Israeli Prime Minister Benjamin Netanyahu and President Obama meet in… (Pablo Martinez Monsivais,…)
Reporting from Jerusalem —
At a previous high-profile summit between a U.S. president and an Israeli prime minister, an exasperated Bill Clinton marveled at what he viewed as his counterpart's arrogance in schooling him about the Mideast conflict. According to one aide, Clinton asked after the meeting: Just who is the superpower?
The Israeli leader at the time was — and again is — Benjamin Netanyahu.
At home, Netanyahu is seen as politically cautious, risk-averse and "squeezable" when it comes to his positions. Yet the Likud Party chief has established a track record for standing tall against U.S. leaders with a vigor some critics say borders on ingratitude and disrespect.
Netanyahu last year rebuffed President Obama's pressure to halt West Bank settlement construction as a way to restart peace talks with the Palestinians. During a particularly frosty White House visit, he lectured a steely-faced Obama about the peace process in front of television cameras. And some say his style veers too close to partisan politics, appearing to align himself with Obama's Republican opponents who share mutual political donors.
At a much anticipated meeting Monday, Netanyahu expressed his appreciation for Obama's pledge to haltIran'ssuspected nuclear arms program. But Netanyahu's aides and supporters let it be known that they didn't think the White House was doing enough.
Some say Netanyahu's approach is working. With its threat of a military strike against Iran's nuclear program, Israel has focused U.S. attention on Iran like never before and drawn out the most explicit threat yet by Obama to use force against Iran if necessary. Few are talking about Palestinians or settlement construction anymore.
"Netanyahu has managed to take over Obama's agenda with the Iranian issue and erase almost completely the Palestinian issue," columnist Sima Kadmon wrote Monday in Israel's leading newspaper, Yediot Aharonot. "He has succeeded in pulling the entire American political establishment to the right. In his talks with the Republican senators who have been making urgent visits to Israel, he succeeded in conveying to them his frustration with the American position."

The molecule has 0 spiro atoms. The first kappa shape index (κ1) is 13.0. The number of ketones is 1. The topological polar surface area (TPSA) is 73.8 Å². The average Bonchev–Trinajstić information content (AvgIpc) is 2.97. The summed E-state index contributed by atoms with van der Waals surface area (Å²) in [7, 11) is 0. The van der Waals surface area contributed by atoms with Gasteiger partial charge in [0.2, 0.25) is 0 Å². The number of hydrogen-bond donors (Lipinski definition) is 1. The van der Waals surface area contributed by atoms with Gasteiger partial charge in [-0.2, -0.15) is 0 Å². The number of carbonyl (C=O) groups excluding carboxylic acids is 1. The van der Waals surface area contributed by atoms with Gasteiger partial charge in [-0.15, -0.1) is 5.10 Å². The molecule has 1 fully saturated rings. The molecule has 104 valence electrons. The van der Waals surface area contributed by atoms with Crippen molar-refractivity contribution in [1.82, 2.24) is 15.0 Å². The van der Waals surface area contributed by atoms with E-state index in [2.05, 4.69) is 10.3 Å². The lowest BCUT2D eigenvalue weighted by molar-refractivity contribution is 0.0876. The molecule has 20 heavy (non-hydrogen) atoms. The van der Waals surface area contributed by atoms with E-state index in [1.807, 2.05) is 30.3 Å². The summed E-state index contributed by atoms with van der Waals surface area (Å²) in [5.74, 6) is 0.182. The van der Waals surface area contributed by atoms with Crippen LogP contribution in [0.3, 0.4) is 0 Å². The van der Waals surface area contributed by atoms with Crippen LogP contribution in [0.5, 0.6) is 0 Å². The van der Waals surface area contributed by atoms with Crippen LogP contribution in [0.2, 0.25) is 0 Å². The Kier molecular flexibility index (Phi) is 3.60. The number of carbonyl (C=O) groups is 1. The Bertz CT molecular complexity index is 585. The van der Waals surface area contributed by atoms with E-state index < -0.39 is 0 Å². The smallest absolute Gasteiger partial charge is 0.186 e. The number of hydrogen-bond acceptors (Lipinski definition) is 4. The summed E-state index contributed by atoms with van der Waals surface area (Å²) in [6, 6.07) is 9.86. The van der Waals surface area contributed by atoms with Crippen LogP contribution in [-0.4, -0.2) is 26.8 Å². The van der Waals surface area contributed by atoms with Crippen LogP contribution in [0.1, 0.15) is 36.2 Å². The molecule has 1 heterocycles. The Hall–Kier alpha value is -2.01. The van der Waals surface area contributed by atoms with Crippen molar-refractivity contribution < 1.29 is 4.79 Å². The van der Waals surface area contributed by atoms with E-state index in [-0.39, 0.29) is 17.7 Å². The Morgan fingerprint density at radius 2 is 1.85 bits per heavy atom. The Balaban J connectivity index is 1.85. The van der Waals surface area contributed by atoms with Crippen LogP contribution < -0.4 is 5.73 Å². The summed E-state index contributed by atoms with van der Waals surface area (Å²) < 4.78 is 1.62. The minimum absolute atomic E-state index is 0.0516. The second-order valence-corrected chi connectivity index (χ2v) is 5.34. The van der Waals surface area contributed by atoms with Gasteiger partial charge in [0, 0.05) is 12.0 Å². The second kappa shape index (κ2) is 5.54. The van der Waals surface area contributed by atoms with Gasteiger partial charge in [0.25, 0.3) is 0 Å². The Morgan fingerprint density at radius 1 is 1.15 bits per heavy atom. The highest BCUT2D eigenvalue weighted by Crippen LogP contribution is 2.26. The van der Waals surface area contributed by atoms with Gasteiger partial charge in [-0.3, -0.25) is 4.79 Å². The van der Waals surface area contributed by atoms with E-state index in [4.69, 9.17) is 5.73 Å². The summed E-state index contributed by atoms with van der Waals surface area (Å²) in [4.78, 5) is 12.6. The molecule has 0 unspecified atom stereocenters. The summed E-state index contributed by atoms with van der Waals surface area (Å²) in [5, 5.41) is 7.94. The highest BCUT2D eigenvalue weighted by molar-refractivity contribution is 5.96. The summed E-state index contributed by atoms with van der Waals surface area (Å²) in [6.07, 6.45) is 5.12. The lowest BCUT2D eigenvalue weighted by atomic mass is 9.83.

But others say Netanyahu is playing a dangerous game with the U.S., possibly applying too much pressure. It's not the first time Israel has been perceived as the tail wagging the dog. But the strategy could backfire this time if Israel is seen as drawing the U.S. into another war or putting American lives at risk.
"Relations with the U.S. have become politicized under Netanyahu," said opposition leader Tzipi Livni. "He has made Israel an issue in American primaries, and this is a mistake."
She said that as great as the Iranian threat is to Israel, gambling with the U.S.-Israel relationship is also "an existential matter. Our deterrence, our ability to take military action, all these depend on relations with the U.S."
In general, Netanyahu appears far closer to Republicans, though he tries to maintain a nonpartisan public position, as Israeli leaders usually do. One of his richest backers, pro-Israel U.S. businessman Sheldon Adelson, gave more than $10 million to a political action committee backing Republican challenger Newt Gingrich and has vowed to spend much more on the eventual Republican nominee.
Yet Netanyahu's supporters say his strategy is paying off.
"Is Israel pushing too much?" asked Zalman Shoval, a former Israeli ambassador to the U.S. "Frankly, I don't think so. All in all this has been an extraordinary diplomatic success for Netanyahu."
Shoval said Netanyahu's push to get the U.S. to take a stronger line against Iran stems from Israel's deep fears about the ramifications of Tehran acquiring nuclear weapons.
"He feels the fate of the state and the Jewish people could be determined by whether Iranians get the bomb," Shoval said. "It's a historical decision that gives him the energy to confront even an American president."
But others worry that Israel is overplaying its hand and warn of a U.S. backlash if the tiny nation is perceived as trying to manipulate its primary benefactor.
"Netanyahu's Israel has dictated the global agenda as no small state has ever done before, just as its international standing is at its nadir and its dependence on the United States at a zenith," wrote Haaretz newspaper columnist Gideon Levy. "But one day the rope could snap and the whole thing could blow up in the face of power-drunk Israel: Israel doesn't know when to stop, and it could pay dearly as a result."